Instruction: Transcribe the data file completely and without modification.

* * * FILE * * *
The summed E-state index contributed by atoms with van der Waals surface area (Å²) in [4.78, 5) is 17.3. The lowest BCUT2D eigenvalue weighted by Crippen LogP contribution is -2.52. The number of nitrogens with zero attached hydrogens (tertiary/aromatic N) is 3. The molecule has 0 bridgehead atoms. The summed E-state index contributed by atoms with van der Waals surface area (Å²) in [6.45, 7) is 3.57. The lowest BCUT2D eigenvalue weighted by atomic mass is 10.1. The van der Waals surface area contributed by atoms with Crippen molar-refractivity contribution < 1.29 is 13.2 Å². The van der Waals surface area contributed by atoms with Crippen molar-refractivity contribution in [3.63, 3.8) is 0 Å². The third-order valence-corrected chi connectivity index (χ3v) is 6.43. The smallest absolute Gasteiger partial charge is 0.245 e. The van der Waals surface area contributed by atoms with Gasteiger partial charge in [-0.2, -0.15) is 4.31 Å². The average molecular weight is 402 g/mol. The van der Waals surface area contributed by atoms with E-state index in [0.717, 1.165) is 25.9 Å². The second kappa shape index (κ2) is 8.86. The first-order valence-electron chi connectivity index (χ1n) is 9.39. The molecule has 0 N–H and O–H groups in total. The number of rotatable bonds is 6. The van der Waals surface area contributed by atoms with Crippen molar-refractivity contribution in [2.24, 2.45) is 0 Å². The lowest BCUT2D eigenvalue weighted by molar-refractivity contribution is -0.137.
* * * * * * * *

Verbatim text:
The summed E-state index contributed by atoms with van der Waals surface area (Å²) in [4.78, 5) is 17.3. The lowest BCUT2D eigenvalue weighted by Crippen LogP contribution is -2.52. The number of nitrogens with zero attached hydrogens (tertiary/aromatic N) is 3. The molecule has 0 bridgehead atoms. The summed E-state index contributed by atoms with van der Waals surface area (Å²) in [6.45, 7) is 3.57. The lowest BCUT2D eigenvalue weighted by atomic mass is 10.1. The van der Waals surface area contributed by atoms with Crippen molar-refractivity contribution < 1.29 is 13.2 Å². The van der Waals surface area contributed by atoms with Crippen molar-refractivity contribution in [3.63, 3.8) is 0 Å². The third-order valence-corrected chi connectivity index (χ3v) is 6.43. The smallest absolute Gasteiger partial charge is 0.245 e. The van der Waals surface area contributed by atoms with Gasteiger partial charge in [-0.2, -0.15) is 4.31 Å². The average molecular weight is 402 g/mol. The van der Waals surface area contributed by atoms with E-state index in [0.717, 1.165) is 25.9 Å². The second kappa shape index (κ2) is 8.86. The first-order valence-electron chi connectivity index (χ1n) is 9.39. The molecule has 0 N–H and O–H groups in total. The number of rotatable bonds is 6. The van der Waals surface area contributed by atoms with Crippen molar-refractivity contribution in [2.24, 2.45) is 0 Å². The lowest BCUT2D eigenvalue weighted by molar-refractivity contribution is -0.137.